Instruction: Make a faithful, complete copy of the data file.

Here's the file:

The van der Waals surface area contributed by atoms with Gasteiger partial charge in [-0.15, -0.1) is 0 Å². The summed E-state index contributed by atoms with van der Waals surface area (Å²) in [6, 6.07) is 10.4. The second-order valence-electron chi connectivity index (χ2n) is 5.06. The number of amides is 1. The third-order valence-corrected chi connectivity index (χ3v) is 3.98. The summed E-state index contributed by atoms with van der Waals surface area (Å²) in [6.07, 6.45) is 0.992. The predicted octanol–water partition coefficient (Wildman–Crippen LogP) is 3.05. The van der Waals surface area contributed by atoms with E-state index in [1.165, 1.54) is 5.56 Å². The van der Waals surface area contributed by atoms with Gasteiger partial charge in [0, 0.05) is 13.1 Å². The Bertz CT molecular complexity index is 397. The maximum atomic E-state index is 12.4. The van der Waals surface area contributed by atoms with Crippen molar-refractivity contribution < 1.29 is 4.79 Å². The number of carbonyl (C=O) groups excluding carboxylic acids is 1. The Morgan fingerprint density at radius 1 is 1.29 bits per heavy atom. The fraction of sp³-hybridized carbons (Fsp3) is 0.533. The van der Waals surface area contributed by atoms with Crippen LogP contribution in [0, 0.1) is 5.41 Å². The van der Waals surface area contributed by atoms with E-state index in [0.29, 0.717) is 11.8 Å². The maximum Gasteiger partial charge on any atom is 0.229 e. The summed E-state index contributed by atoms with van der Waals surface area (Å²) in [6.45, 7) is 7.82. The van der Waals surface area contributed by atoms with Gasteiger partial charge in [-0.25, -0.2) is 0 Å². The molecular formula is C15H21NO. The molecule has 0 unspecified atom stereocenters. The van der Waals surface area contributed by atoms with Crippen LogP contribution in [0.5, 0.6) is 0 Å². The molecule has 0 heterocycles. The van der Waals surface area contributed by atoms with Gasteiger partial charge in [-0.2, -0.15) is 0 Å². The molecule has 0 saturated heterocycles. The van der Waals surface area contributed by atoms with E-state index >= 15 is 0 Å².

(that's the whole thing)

The van der Waals surface area contributed by atoms with Gasteiger partial charge in [-0.15, -0.1) is 0 Å². The summed E-state index contributed by atoms with van der Waals surface area (Å²) in [6, 6.07) is 10.4. The second-order valence-electron chi connectivity index (χ2n) is 5.06. The number of amides is 1. The third-order valence-corrected chi connectivity index (χ3v) is 3.98. The summed E-state index contributed by atoms with van der Waals surface area (Å²) in [6.07, 6.45) is 0.992. The predicted octanol–water partition coefficient (Wildman–Crippen LogP) is 3.05. The van der Waals surface area contributed by atoms with E-state index in [1.165, 1.54) is 5.56 Å². The van der Waals surface area contributed by atoms with Gasteiger partial charge in [0, 0.05) is 13.1 Å². The Bertz CT molecular complexity index is 397. The maximum atomic E-state index is 12.4. The van der Waals surface area contributed by atoms with Crippen molar-refractivity contribution < 1.29 is 4.79 Å². The number of carbonyl (C=O) groups excluding carboxylic acids is 1. The Morgan fingerprint density at radius 1 is 1.29 bits per heavy atom. The fraction of sp³-hybridized carbons (Fsp3) is 0.533. The van der Waals surface area contributed by atoms with Crippen LogP contribution in [0, 0.1) is 5.41 Å². The van der Waals surface area contributed by atoms with E-state index in [0.29, 0.717) is 11.8 Å². The maximum Gasteiger partial charge on any atom is 0.229 e. The summed E-state index contributed by atoms with van der Waals surface area (Å²) in [6.45, 7) is 7.82. The van der Waals surface area contributed by atoms with Gasteiger partial charge in [-0.25, -0.2) is 0 Å². The molecular formula is C15H21NO. The molecule has 0 unspecified atom stereocenters. The van der Waals surface area contributed by atoms with Crippen LogP contribution in [0.5, 0.6) is 0 Å². The molecule has 0 heterocycles. The van der Waals surface area contributed by atoms with Gasteiger partial charge in [-0.2, -0.15) is 0 Å². The molecule has 0 saturated heterocycles. The van der Waals surface area contributed by atoms with E-state index >= 15 is 0 Å².